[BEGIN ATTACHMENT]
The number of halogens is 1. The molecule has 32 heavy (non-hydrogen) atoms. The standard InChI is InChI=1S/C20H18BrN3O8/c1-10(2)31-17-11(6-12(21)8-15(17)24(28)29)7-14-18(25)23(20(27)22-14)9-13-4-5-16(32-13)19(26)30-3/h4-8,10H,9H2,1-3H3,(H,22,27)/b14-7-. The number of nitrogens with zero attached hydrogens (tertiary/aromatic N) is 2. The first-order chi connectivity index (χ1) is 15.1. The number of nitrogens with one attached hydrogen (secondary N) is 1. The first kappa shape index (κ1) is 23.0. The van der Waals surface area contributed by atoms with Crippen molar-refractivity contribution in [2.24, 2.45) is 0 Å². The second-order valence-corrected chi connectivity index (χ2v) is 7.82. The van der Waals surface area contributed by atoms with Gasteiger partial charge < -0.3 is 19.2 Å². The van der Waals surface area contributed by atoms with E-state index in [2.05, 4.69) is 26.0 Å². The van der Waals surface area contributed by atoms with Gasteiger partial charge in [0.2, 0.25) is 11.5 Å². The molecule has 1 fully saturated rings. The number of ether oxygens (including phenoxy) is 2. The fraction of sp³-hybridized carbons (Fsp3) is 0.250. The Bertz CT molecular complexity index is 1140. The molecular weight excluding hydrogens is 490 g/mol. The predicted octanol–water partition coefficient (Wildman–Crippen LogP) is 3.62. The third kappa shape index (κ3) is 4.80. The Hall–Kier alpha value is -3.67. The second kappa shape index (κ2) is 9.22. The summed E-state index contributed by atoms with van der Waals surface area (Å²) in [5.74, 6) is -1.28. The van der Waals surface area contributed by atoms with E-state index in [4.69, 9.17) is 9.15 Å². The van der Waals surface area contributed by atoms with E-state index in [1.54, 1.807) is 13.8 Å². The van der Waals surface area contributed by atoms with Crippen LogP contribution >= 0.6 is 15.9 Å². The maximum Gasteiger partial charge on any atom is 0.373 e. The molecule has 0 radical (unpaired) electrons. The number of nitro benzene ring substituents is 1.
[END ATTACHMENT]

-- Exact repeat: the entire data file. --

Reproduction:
The number of halogens is 1. The molecule has 32 heavy (non-hydrogen) atoms. The standard InChI is InChI=1S/C20H18BrN3O8/c1-10(2)31-17-11(6-12(21)8-15(17)24(28)29)7-14-18(25)23(20(27)22-14)9-13-4-5-16(32-13)19(26)30-3/h4-8,10H,9H2,1-3H3,(H,22,27)/b14-7-. The number of nitrogens with zero attached hydrogens (tertiary/aromatic N) is 2. The first-order chi connectivity index (χ1) is 15.1. The number of nitrogens with one attached hydrogen (secondary N) is 1. The first kappa shape index (κ1) is 23.0. The van der Waals surface area contributed by atoms with Crippen molar-refractivity contribution in [2.24, 2.45) is 0 Å². The second-order valence-corrected chi connectivity index (χ2v) is 7.82. The van der Waals surface area contributed by atoms with Gasteiger partial charge < -0.3 is 19.2 Å². The van der Waals surface area contributed by atoms with E-state index in [2.05, 4.69) is 26.0 Å². The van der Waals surface area contributed by atoms with Gasteiger partial charge in [0.2, 0.25) is 11.5 Å². The molecule has 1 fully saturated rings. The number of ether oxygens (including phenoxy) is 2. The fraction of sp³-hybridized carbons (Fsp3) is 0.250. The Bertz CT molecular complexity index is 1140. The molecular weight excluding hydrogens is 490 g/mol. The predicted octanol–water partition coefficient (Wildman–Crippen LogP) is 3.62. The third kappa shape index (κ3) is 4.80. The Hall–Kier alpha value is -3.67. The second kappa shape index (κ2) is 9.22. The summed E-state index contributed by atoms with van der Waals surface area (Å²) in [5.74, 6) is -1.28. The van der Waals surface area contributed by atoms with E-state index in [4.69, 9.17) is 9.15 Å². The van der Waals surface area contributed by atoms with E-state index in [1.54, 1.807) is 13.8 Å². The van der Waals surface area contributed by atoms with Crippen LogP contribution >= 0.6 is 15.9 Å². The maximum Gasteiger partial charge on any atom is 0.373 e. The molecule has 0 radical (unpaired) electrons. The number of nitro benzene ring substituents is 1.